Portable test can identify toxic mushrooms in minutes
Though many people simply grab a bag of mushrooms from their local store, others prefer to forage. But incorrectly identifying wild mushrooms can lead to more than an upset stomach, it could prove fatal. Researchers from the USDA's Agricultural Research Service have developed a portable test to help.
Expert foragers can identify different types of mushrooms by sight, but others may mistake similar-looking safe varieties for toxic ones. For example, Amanita phalloides (commonly known as the Death Cap) has a similar look to the safe-to-eat Amanita velosa (Springtime Amanita). But you wouldn't want to mix the two up.
The research team says that consuming toxic mushrooms causes more than a hundred deaths around the world every year, but also sees many more seeking urgent medical attention. The most serious cases are said to be caused by a class of toxins called amanitins – collectively known as amatoxins. Fatal concentrations of these toxins can be as small as 0.1 mg/kg of body weight.
The researchers point out that there are only a few laboratories capable of testing biological specimens for amatoxins, and even then the results may take a while to appear, perhaps not soon enough to help a patient. The new test can identify the presence of amanitins in minutes.
"This test can provide more information about a wild mushroom beyond physical appearance and characteristics, and detect something we cannot even see – the presence of amanitins," said Candace Bever, who worked on the project.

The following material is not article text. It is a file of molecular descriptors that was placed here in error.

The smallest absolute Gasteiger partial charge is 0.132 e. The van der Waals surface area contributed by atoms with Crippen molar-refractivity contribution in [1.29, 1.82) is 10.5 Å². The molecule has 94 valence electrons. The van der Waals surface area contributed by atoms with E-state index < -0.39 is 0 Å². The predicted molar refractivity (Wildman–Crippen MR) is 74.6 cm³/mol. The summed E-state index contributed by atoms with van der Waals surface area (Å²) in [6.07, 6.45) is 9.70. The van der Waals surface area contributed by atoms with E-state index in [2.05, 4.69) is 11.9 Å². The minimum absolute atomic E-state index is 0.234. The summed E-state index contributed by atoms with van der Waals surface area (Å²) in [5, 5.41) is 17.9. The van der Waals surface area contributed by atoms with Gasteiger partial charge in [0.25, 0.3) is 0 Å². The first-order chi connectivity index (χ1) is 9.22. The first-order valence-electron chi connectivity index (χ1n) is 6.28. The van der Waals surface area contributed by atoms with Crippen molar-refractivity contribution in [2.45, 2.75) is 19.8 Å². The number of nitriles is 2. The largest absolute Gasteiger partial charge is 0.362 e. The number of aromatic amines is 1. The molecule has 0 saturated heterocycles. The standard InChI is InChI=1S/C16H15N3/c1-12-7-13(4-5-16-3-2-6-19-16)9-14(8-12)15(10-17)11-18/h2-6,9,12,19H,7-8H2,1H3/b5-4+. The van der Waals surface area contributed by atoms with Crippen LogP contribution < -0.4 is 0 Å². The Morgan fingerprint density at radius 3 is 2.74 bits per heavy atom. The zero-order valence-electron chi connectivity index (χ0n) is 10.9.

The lateral flow immunoassay (LFIA) test relies on a specific reactive monoclonal antibody and is sensitive to 10 parts per billion, and comprises a sample pad, a conjugate pad, nitrocellulose membrane, and a wicking pad. The team says that a mushroom sample the size of a grain of rice can be used, but the test can also identify toxins in the urine of those who have already consumed suspect fungi.
Results from lab tests were compared with tests undertaken using liquid chromatography-mass spectrometry methods, with diagnostic efficiency of samples described as outstanding. And since dogs out on walks may also consume toxic mushrooms, tests using dog urine confirmed that the LFIA test also worked for pooches.
At the moment, the project would need to find a commercial partner before it's available for us to buy. And even then, it currently only detects the presence or absence of amatoxins, it doesn't identify the presence of other toxins or hallucinogens so can't determine if a mushroom can be safely eaten.
"Our hope is that doctors and veterinarians will be able to quickly and confidently identify amatoxin poisoning rather than having to clinically eliminate other suspected gastrointestinal diseases first," Bever added. "We also hope that will give patients a better chance at recovery, even though there are no clearly effective, specific treatments right now."
A paper on the research has been published in the journal Toxins.
Source: Agricultural Research Service